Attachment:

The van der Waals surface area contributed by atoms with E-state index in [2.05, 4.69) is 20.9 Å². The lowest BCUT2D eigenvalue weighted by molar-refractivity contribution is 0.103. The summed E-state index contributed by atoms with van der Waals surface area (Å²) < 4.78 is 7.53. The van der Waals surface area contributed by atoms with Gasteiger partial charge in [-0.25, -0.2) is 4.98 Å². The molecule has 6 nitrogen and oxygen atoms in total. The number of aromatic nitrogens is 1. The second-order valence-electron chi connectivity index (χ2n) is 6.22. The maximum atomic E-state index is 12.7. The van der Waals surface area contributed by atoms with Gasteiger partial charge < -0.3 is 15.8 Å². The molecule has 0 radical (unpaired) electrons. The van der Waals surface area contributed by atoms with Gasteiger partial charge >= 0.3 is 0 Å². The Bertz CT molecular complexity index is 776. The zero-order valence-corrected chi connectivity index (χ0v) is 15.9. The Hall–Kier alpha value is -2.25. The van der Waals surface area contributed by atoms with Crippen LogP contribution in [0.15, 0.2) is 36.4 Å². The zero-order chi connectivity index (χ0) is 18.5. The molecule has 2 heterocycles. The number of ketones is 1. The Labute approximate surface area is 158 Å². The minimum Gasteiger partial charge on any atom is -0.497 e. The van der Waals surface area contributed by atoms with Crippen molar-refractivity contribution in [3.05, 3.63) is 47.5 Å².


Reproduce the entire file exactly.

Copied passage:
The van der Waals surface area contributed by atoms with E-state index in [2.05, 4.69) is 20.9 Å². The lowest BCUT2D eigenvalue weighted by molar-refractivity contribution is 0.103. The summed E-state index contributed by atoms with van der Waals surface area (Å²) < 4.78 is 7.53. The van der Waals surface area contributed by atoms with Gasteiger partial charge in [-0.25, -0.2) is 4.98 Å². The molecule has 6 nitrogen and oxygen atoms in total. The number of aromatic nitrogens is 1. The second-order valence-electron chi connectivity index (χ2n) is 6.22. The maximum atomic E-state index is 12.7. The van der Waals surface area contributed by atoms with Gasteiger partial charge < -0.3 is 15.8 Å². The molecule has 0 radical (unpaired) electrons. The van der Waals surface area contributed by atoms with Gasteiger partial charge >= 0.3 is 0 Å². The Bertz CT molecular complexity index is 776. The zero-order valence-corrected chi connectivity index (χ0v) is 15.9. The Hall–Kier alpha value is -2.25. The van der Waals surface area contributed by atoms with Crippen LogP contribution in [0.15, 0.2) is 36.4 Å². The zero-order chi connectivity index (χ0) is 18.5. The molecule has 2 heterocycles. The number of ketones is 1. The Labute approximate surface area is 158 Å². The minimum Gasteiger partial charge on any atom is -0.497 e. The van der Waals surface area contributed by atoms with Crippen molar-refractivity contribution in [3.05, 3.63) is 47.5 Å².